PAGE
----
Sumit Singhal loves modern architecture. He comes from a family of builders who have built more than 20 projects in the last ten years near Delhi in India. He has recently started writing about the architectural projects that catch his imagination.
Amarin Apartment Village in Rovinj, Croatia by 3LHD
March 25th, 2014 by Sumit Singhal
Article source: 3LHD
Amarin Apartment Village is located north of the city of Rovinj, surrounded by lush vegetation. Next to the existing 272 apartments, the old substandard ones were removed from the site and 190 new were built in their place. The new buildings location is partly determined by the existing pedestrian paths that continue into the new project; and by the plots gentle slope from north to south. The Village was conceived to have a high quality intimate outdoor space that accompanies each apartment as well as a comfortable interior.
The establishment of new communication corridors formed irregular particles on the plot, apartment units were grouped on these green islands. The basic modular element – the accommodation unit – is multiplied and grouped into blocks by spatial variations and rotations. The blocks differ from one another in the color scheme of the materials the building facades are treated with. The apartment units are brought into a spatial correlation by formation of voids and atria between them. In this way, micro sceneries and intimate living spaces were created. Outdoor spaces at the Village are graded from intimate – atria, semi-public – the neighborhood, to the public – paths through the village.
Design theme was to develop a distinctive architectural language through which objects are related and their affiliation to a block is determined. Consequently, a concept of „unit privacy“ was developed by creating smaller or larger strokes of micro sceneries. The tools for the development of this concept were: the volume design (loggia, atrium, garden, terrace) and the choice of the materials (rough plaster, ceramics, wood, pergolas, vegetation). They were used to form a distinctive color scheme used in the building architecture.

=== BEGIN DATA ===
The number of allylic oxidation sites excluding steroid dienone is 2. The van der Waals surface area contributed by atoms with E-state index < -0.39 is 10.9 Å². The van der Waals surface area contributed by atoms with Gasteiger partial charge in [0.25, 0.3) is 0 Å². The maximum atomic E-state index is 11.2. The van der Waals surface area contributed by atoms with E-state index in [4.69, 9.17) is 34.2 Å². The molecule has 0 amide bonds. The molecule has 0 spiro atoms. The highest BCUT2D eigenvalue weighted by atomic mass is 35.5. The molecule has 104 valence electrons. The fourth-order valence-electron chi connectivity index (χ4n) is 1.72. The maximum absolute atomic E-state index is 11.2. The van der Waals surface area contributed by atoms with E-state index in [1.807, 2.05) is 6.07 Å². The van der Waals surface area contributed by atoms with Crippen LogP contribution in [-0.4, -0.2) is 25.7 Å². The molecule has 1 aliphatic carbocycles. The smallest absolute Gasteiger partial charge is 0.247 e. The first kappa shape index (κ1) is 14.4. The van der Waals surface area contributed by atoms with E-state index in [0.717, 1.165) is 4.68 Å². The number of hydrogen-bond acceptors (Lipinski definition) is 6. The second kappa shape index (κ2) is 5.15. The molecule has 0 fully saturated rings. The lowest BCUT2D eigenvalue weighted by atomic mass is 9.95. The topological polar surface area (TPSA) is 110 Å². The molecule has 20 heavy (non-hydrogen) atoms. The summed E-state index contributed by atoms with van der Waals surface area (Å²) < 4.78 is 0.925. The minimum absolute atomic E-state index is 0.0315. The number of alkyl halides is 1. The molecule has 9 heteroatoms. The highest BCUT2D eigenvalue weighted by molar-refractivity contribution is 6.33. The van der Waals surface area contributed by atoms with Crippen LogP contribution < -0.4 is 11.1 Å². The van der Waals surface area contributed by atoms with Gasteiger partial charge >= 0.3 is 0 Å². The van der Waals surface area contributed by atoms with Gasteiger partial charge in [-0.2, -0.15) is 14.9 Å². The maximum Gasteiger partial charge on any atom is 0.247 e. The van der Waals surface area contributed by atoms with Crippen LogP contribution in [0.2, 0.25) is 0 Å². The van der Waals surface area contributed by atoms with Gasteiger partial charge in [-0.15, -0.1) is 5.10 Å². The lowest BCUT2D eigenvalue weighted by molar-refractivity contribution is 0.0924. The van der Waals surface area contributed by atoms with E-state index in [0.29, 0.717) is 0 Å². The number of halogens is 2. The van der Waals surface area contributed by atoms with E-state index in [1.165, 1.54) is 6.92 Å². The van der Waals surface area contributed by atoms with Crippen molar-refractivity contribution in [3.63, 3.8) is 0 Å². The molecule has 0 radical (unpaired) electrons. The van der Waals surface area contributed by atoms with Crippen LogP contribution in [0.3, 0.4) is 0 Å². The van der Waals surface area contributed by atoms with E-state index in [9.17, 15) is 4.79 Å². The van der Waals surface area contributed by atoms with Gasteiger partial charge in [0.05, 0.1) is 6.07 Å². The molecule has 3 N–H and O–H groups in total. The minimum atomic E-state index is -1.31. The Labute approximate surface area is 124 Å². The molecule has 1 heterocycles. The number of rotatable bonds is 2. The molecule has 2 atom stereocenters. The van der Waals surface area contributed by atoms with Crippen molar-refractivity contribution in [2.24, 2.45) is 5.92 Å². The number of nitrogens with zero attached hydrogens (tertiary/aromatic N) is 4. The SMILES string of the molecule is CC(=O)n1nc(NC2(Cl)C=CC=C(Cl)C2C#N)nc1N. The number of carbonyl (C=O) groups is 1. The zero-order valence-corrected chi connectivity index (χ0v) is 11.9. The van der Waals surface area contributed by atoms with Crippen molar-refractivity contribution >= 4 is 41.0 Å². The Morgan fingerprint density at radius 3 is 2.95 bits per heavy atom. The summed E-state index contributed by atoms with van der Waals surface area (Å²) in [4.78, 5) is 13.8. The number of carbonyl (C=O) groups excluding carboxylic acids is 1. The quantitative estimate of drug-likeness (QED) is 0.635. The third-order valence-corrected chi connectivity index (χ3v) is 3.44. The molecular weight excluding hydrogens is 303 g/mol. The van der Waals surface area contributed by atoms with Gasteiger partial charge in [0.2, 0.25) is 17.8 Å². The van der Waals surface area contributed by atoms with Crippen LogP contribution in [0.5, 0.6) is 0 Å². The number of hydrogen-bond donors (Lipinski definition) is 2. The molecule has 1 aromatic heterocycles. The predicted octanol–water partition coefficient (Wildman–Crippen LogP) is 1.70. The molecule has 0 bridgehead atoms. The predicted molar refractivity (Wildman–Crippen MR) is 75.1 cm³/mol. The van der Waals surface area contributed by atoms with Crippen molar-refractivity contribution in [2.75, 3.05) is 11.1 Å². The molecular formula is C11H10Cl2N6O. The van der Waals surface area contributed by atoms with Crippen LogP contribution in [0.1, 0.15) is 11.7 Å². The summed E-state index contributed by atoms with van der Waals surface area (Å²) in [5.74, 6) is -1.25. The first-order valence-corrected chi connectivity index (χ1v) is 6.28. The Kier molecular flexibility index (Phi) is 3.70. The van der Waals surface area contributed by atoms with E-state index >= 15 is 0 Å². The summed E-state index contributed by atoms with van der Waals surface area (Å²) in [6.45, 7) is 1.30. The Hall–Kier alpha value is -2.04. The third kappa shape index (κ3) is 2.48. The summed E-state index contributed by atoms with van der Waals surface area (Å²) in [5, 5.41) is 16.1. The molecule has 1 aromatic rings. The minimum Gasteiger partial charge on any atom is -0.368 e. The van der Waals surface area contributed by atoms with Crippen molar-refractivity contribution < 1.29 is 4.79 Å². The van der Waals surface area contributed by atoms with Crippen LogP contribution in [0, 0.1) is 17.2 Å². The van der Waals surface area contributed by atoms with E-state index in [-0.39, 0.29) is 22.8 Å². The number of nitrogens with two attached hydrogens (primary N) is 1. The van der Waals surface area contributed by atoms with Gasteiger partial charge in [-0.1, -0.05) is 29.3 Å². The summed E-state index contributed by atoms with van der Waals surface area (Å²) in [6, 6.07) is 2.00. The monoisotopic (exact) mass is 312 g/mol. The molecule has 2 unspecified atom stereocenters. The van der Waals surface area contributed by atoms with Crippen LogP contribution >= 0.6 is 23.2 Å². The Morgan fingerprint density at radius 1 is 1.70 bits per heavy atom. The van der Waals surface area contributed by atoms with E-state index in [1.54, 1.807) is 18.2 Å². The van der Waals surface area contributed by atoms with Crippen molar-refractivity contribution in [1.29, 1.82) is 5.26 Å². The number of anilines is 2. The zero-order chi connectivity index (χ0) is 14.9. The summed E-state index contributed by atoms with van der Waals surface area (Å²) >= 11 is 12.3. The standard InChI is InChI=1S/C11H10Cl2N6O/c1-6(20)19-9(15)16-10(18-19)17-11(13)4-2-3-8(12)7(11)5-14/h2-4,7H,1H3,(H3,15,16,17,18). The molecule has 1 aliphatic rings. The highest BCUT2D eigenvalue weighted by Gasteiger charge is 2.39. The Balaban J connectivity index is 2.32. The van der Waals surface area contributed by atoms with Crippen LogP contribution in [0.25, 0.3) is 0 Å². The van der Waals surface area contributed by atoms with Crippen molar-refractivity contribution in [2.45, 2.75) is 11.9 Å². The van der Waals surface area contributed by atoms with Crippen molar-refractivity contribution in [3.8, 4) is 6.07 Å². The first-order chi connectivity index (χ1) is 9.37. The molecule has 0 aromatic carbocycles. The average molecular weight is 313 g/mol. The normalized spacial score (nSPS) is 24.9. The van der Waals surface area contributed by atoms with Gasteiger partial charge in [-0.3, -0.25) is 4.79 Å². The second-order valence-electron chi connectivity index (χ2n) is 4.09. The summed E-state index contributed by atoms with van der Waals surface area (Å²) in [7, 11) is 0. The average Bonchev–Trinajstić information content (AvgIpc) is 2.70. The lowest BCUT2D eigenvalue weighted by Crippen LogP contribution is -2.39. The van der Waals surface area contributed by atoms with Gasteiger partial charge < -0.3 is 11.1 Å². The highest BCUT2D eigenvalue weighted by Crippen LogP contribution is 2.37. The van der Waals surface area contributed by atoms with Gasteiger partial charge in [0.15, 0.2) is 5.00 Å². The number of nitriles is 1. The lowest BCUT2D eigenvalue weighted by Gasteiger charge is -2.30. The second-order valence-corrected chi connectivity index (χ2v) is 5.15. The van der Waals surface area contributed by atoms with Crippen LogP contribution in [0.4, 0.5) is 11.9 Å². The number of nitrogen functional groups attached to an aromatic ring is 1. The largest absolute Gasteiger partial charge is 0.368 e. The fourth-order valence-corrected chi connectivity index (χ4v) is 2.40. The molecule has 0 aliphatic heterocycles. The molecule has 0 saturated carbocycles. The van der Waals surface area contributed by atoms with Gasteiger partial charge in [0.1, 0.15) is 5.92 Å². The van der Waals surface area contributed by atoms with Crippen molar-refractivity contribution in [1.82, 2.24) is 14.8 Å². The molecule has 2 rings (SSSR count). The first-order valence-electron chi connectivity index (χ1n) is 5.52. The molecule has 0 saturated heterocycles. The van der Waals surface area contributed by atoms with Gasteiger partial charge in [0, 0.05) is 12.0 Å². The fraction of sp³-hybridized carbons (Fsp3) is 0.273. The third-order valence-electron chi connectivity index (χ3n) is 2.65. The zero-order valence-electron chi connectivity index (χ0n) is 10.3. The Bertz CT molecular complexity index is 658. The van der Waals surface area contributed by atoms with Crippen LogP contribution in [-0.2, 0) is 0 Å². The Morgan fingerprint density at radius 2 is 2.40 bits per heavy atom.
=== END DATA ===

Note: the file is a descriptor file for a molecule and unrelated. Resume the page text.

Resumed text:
The apartment units can have a combination of apartments that come in two different types – two floor ones with a living area, dining area, kitchen, toilet, terrace and garden on the ground floor and two bedrooms and a bathroom on the first floor; and single floor ones with a living area, dining area, kitchen, bedroom, bathroom and a terrace. In addition to the apartments, service rooms and maids rooms (disposal of clean and dirty laundry), toilets and installation facilities are located on each plot.
Amarin is entirely pedestrian, no cars are allowed on the site, and car parking is provided on the edge of the site. The main walking paths through the Apartment Village are between blocks, from where trails lead to the entrance of each apartment. All trails and paths are formed freely in relation to the natural slope of the terrain at the site.
The rooftops follow the slope and have a final layer of coarse crushed stone; facades are finished in white plaster and ceramics in the colors of individual blocks. Outdoor terraces are made from wood, with wooden pergolas and privacy is insured by a green wall of plants that grows supported by the terrace construction.
The Apartments visual identity and signage and environmental graphics were developed by Lana Cavar and Luka Predragović. As part of the visual identity, Croatian illustrator OKO made the illustrations applied in the interior of the apartments and on the signage. The inspiration for the identity and the illustrations were traditional Istrian costumes and animals specific for Istria: Istrian ox „boškarin“ (Ciprijan), Istrian sheep (Barbara), Istrian donkey (Pepi), redheaded grebe (Vanda), and bee (Keko).
The apartments are furnished with „Revolve“ sofa beds by a Croatian manufacturer Kvadra, designed by Numen/ForUse + Bratović&Borovnjak, and ILI_ILI lamps designed by Grupa. The concept of the lighting for Amarin immediately follows the color scheme of the whole Apartments – combinations of lamp shades were put together with the idea of recognition of individual blocks.